The Joy of the Letter

Butterfly cardNicola here, talking about letters and cards, letter-writing and research. Last week, a friend who lives a few doors down, put a hand written card through my door to fix up a get-together. She could have texted or used any one of a half dozen other ways of getting in touch but the card really thrilled me because it feels so unusual to receive hand-written cards and letters these days. Despite this, cards and other beautiful stationery are very popular and I’m always tempted to buy some when I visit historic houses or other lovely places that sell smart stationery. As a result, I have an ever-increasing pile of cards in my desk and seldom seem to have the chance to send them to anyone, though I do my best to find those occasions when I can.

At the same time, I’ve been researching the book I’m writing about the history of Ashdown House, and have been reminded of how important letters and letter-writing was to our forbears as a way of sharing news (and gossip!) and consequently how useful letters are to historians. In fact, my new fiction timeslip book also underlines this, as the heroine and her sister are both illiterate, never having been taught to read or write as children because they were poor (and girls). Learning to read is one of my heroine’s ambitions.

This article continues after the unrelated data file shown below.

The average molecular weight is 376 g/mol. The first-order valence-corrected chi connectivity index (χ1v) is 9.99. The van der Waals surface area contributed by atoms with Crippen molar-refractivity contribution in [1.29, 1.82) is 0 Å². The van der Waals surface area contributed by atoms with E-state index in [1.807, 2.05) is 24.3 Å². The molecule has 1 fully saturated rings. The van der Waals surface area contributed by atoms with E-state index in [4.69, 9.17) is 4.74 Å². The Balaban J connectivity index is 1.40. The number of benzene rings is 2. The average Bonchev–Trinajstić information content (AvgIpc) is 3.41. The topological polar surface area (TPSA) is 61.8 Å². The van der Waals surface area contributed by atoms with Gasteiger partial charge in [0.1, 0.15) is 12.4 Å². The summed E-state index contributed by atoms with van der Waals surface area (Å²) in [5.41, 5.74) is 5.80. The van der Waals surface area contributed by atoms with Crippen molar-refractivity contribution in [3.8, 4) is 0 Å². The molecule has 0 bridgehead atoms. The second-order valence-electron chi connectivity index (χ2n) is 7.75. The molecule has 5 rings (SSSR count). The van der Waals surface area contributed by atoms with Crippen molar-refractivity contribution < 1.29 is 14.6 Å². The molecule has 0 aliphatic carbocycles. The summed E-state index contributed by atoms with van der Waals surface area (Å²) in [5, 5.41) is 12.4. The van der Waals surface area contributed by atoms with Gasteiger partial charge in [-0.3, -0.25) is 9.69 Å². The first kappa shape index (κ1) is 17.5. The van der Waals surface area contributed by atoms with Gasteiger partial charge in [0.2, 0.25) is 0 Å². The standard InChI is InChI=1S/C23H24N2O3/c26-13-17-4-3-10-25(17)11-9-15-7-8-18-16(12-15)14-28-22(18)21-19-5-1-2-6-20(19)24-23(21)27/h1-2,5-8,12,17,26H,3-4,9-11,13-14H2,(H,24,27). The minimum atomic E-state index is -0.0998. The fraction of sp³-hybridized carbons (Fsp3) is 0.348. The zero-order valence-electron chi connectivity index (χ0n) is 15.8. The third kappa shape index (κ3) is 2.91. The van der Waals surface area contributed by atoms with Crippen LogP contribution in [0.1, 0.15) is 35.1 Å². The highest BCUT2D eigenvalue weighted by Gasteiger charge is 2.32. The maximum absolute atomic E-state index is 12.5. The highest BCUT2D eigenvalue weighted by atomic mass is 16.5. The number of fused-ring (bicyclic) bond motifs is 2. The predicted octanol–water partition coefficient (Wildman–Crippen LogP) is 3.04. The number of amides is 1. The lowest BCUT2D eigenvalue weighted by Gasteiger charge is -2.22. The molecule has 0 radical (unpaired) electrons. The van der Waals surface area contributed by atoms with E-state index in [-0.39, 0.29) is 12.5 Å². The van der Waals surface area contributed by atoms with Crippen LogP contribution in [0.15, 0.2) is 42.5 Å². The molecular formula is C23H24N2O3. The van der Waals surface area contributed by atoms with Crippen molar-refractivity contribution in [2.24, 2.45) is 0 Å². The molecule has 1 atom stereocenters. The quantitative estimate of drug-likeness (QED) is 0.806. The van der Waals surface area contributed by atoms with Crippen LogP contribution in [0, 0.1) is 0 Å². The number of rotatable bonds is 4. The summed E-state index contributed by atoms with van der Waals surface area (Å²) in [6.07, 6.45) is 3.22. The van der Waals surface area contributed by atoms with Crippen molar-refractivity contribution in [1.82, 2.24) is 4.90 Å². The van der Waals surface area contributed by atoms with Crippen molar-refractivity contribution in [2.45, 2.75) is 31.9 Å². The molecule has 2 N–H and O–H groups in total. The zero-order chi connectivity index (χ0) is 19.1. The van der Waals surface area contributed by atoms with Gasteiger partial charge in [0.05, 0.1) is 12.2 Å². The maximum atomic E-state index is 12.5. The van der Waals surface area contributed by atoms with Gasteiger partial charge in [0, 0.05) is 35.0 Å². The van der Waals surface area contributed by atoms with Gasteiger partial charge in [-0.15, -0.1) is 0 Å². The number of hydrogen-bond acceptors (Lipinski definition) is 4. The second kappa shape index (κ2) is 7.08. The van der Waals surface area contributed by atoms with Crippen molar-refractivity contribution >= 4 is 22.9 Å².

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The Exotic History of the Pineapple

PineappleNicola here.  Today I am celebrating the history of the pineapple as a European sweet treat. The pineapple was one of the fruits that was first brought to Europe by Columbus and it quickly became an item of celebrity and curiosity. Although English horticulturalists tried to cultivate it, it was two hundred years before they were successful. As a result, in the seventeenth century the pineapple was both expensive and sought after, affordable only for royalty and the very rich. In a work of 1640, John Parkinson, Royal Botanist to Charles I, described the pineapple as:

Scaly like an Artichoke at the first view, but more like to a cone of the Pine tree, which we call a pineapple for the forme… being so sweete in smell… tasting… as if Wine, Rosewater and Sugar were mixed together. (Theatrum Botanicum)

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